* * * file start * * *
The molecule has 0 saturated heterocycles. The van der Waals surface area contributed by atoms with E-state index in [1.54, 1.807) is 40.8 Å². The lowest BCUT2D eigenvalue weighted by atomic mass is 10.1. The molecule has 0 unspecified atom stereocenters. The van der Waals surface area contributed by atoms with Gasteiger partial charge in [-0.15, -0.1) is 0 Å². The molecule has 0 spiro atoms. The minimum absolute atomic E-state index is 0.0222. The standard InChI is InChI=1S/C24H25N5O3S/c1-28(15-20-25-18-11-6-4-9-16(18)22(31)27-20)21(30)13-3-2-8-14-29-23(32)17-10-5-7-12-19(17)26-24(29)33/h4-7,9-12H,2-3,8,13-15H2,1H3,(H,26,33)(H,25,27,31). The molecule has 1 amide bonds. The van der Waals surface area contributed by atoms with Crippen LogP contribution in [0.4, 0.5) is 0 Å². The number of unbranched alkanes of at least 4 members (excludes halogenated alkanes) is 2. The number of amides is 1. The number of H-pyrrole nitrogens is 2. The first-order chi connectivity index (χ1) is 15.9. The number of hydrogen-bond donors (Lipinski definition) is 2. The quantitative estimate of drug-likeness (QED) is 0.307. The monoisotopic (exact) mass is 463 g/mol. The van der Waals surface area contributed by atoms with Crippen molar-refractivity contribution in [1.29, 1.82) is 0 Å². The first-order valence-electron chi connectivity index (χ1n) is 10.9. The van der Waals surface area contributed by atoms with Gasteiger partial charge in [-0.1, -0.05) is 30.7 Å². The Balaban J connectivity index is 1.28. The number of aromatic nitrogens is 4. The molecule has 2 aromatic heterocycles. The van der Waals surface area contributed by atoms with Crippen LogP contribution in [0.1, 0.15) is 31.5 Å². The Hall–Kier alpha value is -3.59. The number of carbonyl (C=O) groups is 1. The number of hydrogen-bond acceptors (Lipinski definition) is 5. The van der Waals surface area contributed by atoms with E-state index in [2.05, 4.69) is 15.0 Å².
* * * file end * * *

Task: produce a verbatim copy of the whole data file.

The molecule has 0 saturated heterocycles. The van der Waals surface area contributed by atoms with E-state index in [1.54, 1.807) is 40.8 Å². The lowest BCUT2D eigenvalue weighted by atomic mass is 10.1. The molecule has 0 unspecified atom stereocenters. The van der Waals surface area contributed by atoms with Gasteiger partial charge in [-0.15, -0.1) is 0 Å². The molecule has 0 spiro atoms. The minimum absolute atomic E-state index is 0.0222. The standard InChI is InChI=1S/C24H25N5O3S/c1-28(15-20-25-18-11-6-4-9-16(18)22(31)27-20)21(30)13-3-2-8-14-29-23(32)17-10-5-7-12-19(17)26-24(29)33/h4-7,9-12H,2-3,8,13-15H2,1H3,(H,26,33)(H,25,27,31). The molecule has 1 amide bonds. The van der Waals surface area contributed by atoms with Crippen LogP contribution in [0.4, 0.5) is 0 Å². The number of unbranched alkanes of at least 4 members (excludes halogenated alkanes) is 2. The number of amides is 1. The number of H-pyrrole nitrogens is 2. The first-order chi connectivity index (χ1) is 15.9. The number of hydrogen-bond donors (Lipinski definition) is 2. The quantitative estimate of drug-likeness (QED) is 0.307. The monoisotopic (exact) mass is 463 g/mol. The van der Waals surface area contributed by atoms with Crippen molar-refractivity contribution in [1.29, 1.82) is 0 Å². The first-order valence-electron chi connectivity index (χ1n) is 10.9. The van der Waals surface area contributed by atoms with Gasteiger partial charge in [-0.1, -0.05) is 30.7 Å². The Balaban J connectivity index is 1.28. The number of aromatic nitrogens is 4. The molecule has 2 aromatic heterocycles. The van der Waals surface area contributed by atoms with Crippen LogP contribution in [0.1, 0.15) is 31.5 Å². The Hall–Kier alpha value is -3.59. The number of carbonyl (C=O) groups is 1. The number of hydrogen-bond acceptors (Lipinski definition) is 5. The van der Waals surface area contributed by atoms with E-state index in [2.05, 4.69) is 15.0 Å².